June 25 – Twelfth Sunday in Ordinary Time
“The Spirit of truth will testify to me, says the Lord; and you also
will testify.” (Jn 15:26b, 27a)
On this Twelfth Sunday in Ordinary Time, we find ourselves sandwiched in between the Solemnity of the Nativity of St. John the Baptist on June 24 and the Solemnity of Ss. Peter and Paul on June 29. John preached a baptism of repentance and the coming of the Messiah. Peter and Paul, each in his own way, proclaimed the Good News of Jesus Christ to the point of martyrdom. In chapter 10 of the gospel of Matthew, Jesus sends out the twelve to “expel unclean spirits and to cure sickness and disease of every kind.” He told his disciples: “Fear no one.” Give bold witness to the truth for you are in the Father’s loving hands.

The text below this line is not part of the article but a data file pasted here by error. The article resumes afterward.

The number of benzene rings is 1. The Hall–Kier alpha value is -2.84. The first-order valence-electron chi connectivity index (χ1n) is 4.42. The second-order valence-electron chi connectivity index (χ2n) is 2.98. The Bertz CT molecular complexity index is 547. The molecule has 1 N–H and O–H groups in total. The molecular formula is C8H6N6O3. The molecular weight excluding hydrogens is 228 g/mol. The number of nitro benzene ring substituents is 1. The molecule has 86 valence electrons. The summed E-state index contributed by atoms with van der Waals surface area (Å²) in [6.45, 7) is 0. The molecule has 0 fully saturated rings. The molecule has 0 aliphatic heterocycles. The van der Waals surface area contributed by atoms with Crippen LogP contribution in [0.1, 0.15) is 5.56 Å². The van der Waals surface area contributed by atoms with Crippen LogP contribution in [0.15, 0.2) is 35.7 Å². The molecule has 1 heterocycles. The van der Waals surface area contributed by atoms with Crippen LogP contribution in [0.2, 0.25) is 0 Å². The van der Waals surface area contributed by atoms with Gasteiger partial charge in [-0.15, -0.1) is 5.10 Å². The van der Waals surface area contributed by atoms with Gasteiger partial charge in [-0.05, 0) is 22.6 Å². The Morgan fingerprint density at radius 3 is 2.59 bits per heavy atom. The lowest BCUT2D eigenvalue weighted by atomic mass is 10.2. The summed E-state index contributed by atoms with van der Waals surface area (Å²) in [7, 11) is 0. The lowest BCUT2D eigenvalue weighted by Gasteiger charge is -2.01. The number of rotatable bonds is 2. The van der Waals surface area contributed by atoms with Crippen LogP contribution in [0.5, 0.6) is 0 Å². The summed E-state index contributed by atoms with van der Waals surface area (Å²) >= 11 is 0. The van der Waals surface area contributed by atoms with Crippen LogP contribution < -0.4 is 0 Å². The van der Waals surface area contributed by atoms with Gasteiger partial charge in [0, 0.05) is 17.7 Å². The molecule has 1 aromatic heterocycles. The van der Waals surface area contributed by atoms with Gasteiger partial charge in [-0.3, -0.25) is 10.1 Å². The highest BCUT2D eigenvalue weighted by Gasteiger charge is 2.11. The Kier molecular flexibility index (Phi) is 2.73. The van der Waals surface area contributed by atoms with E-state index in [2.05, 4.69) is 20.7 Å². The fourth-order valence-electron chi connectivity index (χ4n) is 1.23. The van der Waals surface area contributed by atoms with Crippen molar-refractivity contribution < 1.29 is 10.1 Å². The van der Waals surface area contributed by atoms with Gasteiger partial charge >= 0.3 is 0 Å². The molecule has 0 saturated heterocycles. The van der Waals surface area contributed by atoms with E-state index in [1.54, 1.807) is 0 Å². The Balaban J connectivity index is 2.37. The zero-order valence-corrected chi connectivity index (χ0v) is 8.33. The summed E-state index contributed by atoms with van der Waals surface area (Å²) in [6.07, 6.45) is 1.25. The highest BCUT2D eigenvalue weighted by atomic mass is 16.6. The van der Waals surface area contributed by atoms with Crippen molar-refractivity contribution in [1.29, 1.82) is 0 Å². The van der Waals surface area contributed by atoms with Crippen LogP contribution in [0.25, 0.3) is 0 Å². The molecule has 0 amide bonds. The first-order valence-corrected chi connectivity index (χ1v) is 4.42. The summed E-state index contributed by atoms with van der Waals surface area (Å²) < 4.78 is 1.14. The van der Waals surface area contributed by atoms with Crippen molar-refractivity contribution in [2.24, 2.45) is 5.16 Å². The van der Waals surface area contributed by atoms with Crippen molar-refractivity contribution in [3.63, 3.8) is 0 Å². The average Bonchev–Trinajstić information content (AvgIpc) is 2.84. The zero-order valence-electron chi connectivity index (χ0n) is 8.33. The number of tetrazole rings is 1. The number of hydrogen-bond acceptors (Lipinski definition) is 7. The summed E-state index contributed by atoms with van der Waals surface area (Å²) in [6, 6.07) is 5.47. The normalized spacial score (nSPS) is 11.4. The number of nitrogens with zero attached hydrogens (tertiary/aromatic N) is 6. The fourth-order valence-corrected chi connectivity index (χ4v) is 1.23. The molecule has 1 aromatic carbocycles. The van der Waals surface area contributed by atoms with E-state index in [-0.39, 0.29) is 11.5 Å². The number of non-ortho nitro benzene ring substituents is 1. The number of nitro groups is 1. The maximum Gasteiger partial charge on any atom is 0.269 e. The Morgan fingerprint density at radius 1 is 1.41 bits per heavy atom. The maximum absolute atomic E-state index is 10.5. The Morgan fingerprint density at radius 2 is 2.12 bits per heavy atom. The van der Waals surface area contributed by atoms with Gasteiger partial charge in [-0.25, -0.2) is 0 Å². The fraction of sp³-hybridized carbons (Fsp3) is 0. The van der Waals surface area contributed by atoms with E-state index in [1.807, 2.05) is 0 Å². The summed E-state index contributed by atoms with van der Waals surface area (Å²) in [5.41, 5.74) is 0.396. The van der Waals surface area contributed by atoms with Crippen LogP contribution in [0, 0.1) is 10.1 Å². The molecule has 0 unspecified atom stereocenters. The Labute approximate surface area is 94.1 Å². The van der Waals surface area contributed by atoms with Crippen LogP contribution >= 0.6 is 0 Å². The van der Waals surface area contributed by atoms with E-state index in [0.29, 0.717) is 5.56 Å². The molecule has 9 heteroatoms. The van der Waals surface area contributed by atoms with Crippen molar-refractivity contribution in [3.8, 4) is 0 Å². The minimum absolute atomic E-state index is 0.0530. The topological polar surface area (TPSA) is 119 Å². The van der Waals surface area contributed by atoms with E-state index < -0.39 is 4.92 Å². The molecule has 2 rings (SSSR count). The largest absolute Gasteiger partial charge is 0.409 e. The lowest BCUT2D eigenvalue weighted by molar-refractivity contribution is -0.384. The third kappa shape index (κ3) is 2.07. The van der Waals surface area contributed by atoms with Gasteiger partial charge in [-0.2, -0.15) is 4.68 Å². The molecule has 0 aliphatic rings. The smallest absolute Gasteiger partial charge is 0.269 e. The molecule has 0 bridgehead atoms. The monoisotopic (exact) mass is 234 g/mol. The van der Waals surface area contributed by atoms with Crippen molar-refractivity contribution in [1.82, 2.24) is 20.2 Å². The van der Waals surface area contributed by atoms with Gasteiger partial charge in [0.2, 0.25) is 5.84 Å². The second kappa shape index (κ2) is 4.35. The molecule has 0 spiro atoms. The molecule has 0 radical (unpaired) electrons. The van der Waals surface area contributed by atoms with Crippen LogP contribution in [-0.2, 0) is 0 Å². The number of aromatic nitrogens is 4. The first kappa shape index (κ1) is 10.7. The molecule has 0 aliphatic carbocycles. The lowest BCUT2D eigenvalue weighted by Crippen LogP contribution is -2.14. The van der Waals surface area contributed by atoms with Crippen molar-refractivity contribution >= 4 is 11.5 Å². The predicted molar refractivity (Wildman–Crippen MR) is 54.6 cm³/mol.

In a recent issue of Glenmary Challenge I read an interesting article about Fr. Stanley Rother, a native of Oklahoma City, who served as a missionary in Guatemala. Because of his defense of the rights of the indigenous people, he was killed on July 28, 1981. Pope Francis declared Fr. Stanley a martyr in December 2016. He will be beatified on September 23, 2017 in Oklahoma City, the first American to be declared a martyr. I am watching a movie from 2010 entitled “Of Gods and Men” set in Algeria in the 60’s where seven French Trappists worked in a largely Muslim area and were eventually captured by terrorists. In this movie, the monks struggled to find common ground between Christianity and Islam. It is no easy task to be a follower of Jesus in the midst of resistance and persecution.